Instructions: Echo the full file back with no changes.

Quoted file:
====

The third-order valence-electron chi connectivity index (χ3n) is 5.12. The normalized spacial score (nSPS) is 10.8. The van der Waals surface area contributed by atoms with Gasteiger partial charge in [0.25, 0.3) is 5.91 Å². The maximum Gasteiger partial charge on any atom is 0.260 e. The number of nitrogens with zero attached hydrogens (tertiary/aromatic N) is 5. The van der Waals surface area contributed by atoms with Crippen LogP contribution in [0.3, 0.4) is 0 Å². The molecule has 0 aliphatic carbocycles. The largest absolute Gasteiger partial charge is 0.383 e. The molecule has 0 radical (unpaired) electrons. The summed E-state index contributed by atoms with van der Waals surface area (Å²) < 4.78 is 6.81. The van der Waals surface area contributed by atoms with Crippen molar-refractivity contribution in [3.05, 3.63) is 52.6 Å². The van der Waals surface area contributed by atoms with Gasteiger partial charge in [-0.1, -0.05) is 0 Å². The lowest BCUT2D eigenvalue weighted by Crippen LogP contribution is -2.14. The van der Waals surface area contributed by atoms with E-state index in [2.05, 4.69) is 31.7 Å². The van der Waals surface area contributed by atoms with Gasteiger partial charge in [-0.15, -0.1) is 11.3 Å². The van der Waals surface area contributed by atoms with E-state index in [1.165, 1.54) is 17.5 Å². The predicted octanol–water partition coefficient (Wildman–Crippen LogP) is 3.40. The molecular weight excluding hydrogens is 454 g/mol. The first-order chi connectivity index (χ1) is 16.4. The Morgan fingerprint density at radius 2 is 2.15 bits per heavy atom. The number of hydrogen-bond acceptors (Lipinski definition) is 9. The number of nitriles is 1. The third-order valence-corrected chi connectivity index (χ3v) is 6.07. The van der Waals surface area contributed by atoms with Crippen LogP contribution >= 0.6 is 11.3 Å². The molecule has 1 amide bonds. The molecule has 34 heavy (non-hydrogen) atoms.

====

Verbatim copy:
The third-order valence-electron chi connectivity index (χ3n) is 5.12. The normalized spacial score (nSPS) is 10.8. The van der Waals surface area contributed by atoms with Gasteiger partial charge in [0.25, 0.3) is 5.91 Å². The maximum Gasteiger partial charge on any atom is 0.260 e. The number of nitrogens with zero attached hydrogens (tertiary/aromatic N) is 5. The van der Waals surface area contributed by atoms with Crippen LogP contribution in [0.3, 0.4) is 0 Å². The molecule has 0 aliphatic carbocycles. The largest absolute Gasteiger partial charge is 0.383 e. The molecule has 0 radical (unpaired) electrons. The summed E-state index contributed by atoms with van der Waals surface area (Å²) < 4.78 is 6.81. The van der Waals surface area contributed by atoms with Crippen molar-refractivity contribution in [3.05, 3.63) is 52.6 Å². The van der Waals surface area contributed by atoms with Gasteiger partial charge in [-0.1, -0.05) is 0 Å². The lowest BCUT2D eigenvalue weighted by Crippen LogP contribution is -2.14. The van der Waals surface area contributed by atoms with E-state index in [2.05, 4.69) is 31.7 Å². The van der Waals surface area contributed by atoms with Gasteiger partial charge in [-0.15, -0.1) is 11.3 Å². The van der Waals surface area contributed by atoms with E-state index in [1.165, 1.54) is 17.5 Å². The predicted octanol–water partition coefficient (Wildman–Crippen LogP) is 3.40. The molecular weight excluding hydrogens is 454 g/mol. The first-order chi connectivity index (χ1) is 16.4. The Morgan fingerprint density at radius 2 is 2.15 bits per heavy atom. The number of hydrogen-bond acceptors (Lipinski definition) is 9. The number of nitriles is 1. The third-order valence-corrected chi connectivity index (χ3v) is 6.07. The van der Waals surface area contributed by atoms with Crippen LogP contribution >= 0.6 is 11.3 Å². The molecule has 1 amide bonds. The molecule has 34 heavy (non-hydrogen) atoms.